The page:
There's a thread about travel mishaps, but I'd love to hear about stories that happened on your trips that warmed your heart – an unexpected surprise? Making a new friend? An act of human kindness?
I have a few, but the top two that come to mind are:
1) Meeting fellow lovers of clean laundry in an Athens hostel laundromat, then having an impromptu spaghetti night complete with drinks and waltzing.
2) Accidentally leaving behind a precious homemade scarf on a train in Japan, and having it returned 2 months later (in perfect condition, no less).
me and the wife (she wasn't at the time) were in Jaco Costa Rica. i know its a dive of a town but we were taking the water taxi to montezuma in the morning. we were exploring our hotel/hostel and wandered onto the roof were an older couple was eating. we apologized for interrupting but they insisted we joined them. we explained that we can't afford this type of place and they quickly answered " we wouldn't invite ya if we couldn't afford it" followed by a huge belly chuckle! they were defiantly from the southern USA, like us but had defiantly done well in life. this proceeded into an all night party in bars and restaurants we could never have afforded. they disappeared into the night without us knowing it. when we asked the bartender were they went he said that they left but left us a $50 tab! they were truly generous people and provided us a night that we never would have been able to do at such a young age!!
And talking coin laundries:
A few years ago I helped an american guy operate the machines in a Copenhagen coin laundry as he was having trouble with them.
Once we were done washing the clothes he shook my hand and said thank you and told me that he was the manager of Chris Cornell and handed me two tickets for Cornells concert the same evening.
I (Ashley) volunteered in Costa Rica and lived with a local family who spoke no English, I spoke very little Spanish. Every night after "work" we would use my Spanish/English dictionary to try to teach each other key words and communicate. After our time was up we'd learned so much about the others' lives and felt such a great connection we all cried when I left. It was such a great experience and personal challenge.
Me and my host family.
On a bitter cold and rainy day in the Paris Flea Market, a group of "marchands" invited me to join their impromptu lunch under a canopy, offering me a bowl of delicious, homemade soup. I found out that the same group of antique dealers gathers every day, bringing their own French version of "pot luck" dishes.
Best soup I've ever had!
One example that comes to mind is my friend Rolando from Mexico City. We had met at an Ultimate Frisbee tournament the year before in Acapulco. We were on the same team for a few games but we didn't talk much during the tournament since there were lots of people at the tournament and because I was there with a bunch of friends from the states.
The following year I posted to the tournament facebook group about coming back for the tournament early and asking for recommendations in Mexico city. Rolando was one of the only people who replied. Not only that, he even offered to let me and my girlfriend stay at his house near Mexico City. Not wanting to pay for a hotel, I accepted his offer.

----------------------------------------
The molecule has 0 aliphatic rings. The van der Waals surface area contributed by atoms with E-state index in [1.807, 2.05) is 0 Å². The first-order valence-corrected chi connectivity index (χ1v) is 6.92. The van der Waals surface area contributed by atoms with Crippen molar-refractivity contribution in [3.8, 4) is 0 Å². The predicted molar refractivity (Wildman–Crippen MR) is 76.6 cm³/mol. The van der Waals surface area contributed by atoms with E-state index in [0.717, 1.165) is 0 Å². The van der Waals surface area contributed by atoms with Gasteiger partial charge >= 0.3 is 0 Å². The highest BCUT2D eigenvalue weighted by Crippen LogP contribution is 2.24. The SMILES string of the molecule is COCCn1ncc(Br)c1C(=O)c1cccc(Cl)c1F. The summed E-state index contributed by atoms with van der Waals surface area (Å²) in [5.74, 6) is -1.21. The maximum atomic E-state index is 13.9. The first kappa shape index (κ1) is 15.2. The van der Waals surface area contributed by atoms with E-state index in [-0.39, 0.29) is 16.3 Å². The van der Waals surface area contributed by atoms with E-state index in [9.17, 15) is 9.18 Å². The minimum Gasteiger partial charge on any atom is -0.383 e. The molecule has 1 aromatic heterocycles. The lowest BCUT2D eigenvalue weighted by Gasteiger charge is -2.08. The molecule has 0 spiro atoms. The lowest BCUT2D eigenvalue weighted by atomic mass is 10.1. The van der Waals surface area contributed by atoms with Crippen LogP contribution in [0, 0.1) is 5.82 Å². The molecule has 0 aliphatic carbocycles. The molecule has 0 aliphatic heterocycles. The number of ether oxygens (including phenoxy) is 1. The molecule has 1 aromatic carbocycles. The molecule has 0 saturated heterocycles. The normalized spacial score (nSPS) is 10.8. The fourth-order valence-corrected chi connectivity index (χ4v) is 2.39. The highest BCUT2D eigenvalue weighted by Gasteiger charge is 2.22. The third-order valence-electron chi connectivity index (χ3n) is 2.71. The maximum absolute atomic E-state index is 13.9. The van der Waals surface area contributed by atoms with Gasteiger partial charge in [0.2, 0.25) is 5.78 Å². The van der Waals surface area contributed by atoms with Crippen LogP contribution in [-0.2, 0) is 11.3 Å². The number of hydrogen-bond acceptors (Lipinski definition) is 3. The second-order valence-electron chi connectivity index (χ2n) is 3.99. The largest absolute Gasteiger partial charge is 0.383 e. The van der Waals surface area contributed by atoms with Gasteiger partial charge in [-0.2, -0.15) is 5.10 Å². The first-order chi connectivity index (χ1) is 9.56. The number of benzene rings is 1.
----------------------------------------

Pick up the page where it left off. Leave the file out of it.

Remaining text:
When I got to Mexico City, Rolando came to pick me up at the airport and drove me to his house. That's when I realized that he lived in a modest sized house with his wife and daughter, and that my girlfriend and I would be staying in his daughter's room. I felt bad about that and told him that we could find a hotel instead, but he would not take no for an answer.
Not only was he our host for the next several days, he even took time off from work to drive us around and take us to fun places around Mexico City. During our stay we watched a professional wresting match, toured the Pyramid of the Sun in Teotihuacan Mexico, explored downtown Mexico City, and enjoyed the city nightlife. We could not have hoped for a better way to experience Mexico City.
Of course now Rolando is one of my close friends, and I'm still waiting for the day when he comes to visit so that I can return the favor. In the meantime, I try to be as good of a host as I can be to my friends who are visiting me in San Francisco.
Mentioned in this answer:
I was in a laundromat in Copenhagen. Thought I'd be able to get soap, change, etc there. Nothing. All the instructions were also exclusively in Danish. A young guy just finishing up came over and showed me everything, gave me soap and paid for the tokens to use in the washer and dryer. He wouldn't accept a thing from me.
I was catching the ferry from Sao Roque to Velas and he offered to drive me to the ferry, but when we got there I still had a couple of hours before the ferry was leaving and the young guy was going to work in a local kindergarten, but he handed me the keys to his house and told me I could use whatever I wanted in the house and eat from the fridge if I liked.
Then he drove off to work and I was left alone in the house after knowing him less than 20 minutes.
Now that is having faith in human kind.
Mentioned in this answer:
My wife and I were in Fes and had hired a local guide for a tour through the old city, which is very easy to get lost in. Several times during our stop, our guide would go into a shop and buy sweets and snacks. As he would walk past kids, many of them which appeared to be rather destitute, he would hand out the treats to the smiling kids. Soon, we were joining in! It was a very heartwarming experience. He said he was a retired schoolteacher, so obviously had an affinity for children. My wife referred to him as Papa Noel. He chuckled and just lit up with a smile I will never forget. A really fantastic personal experience.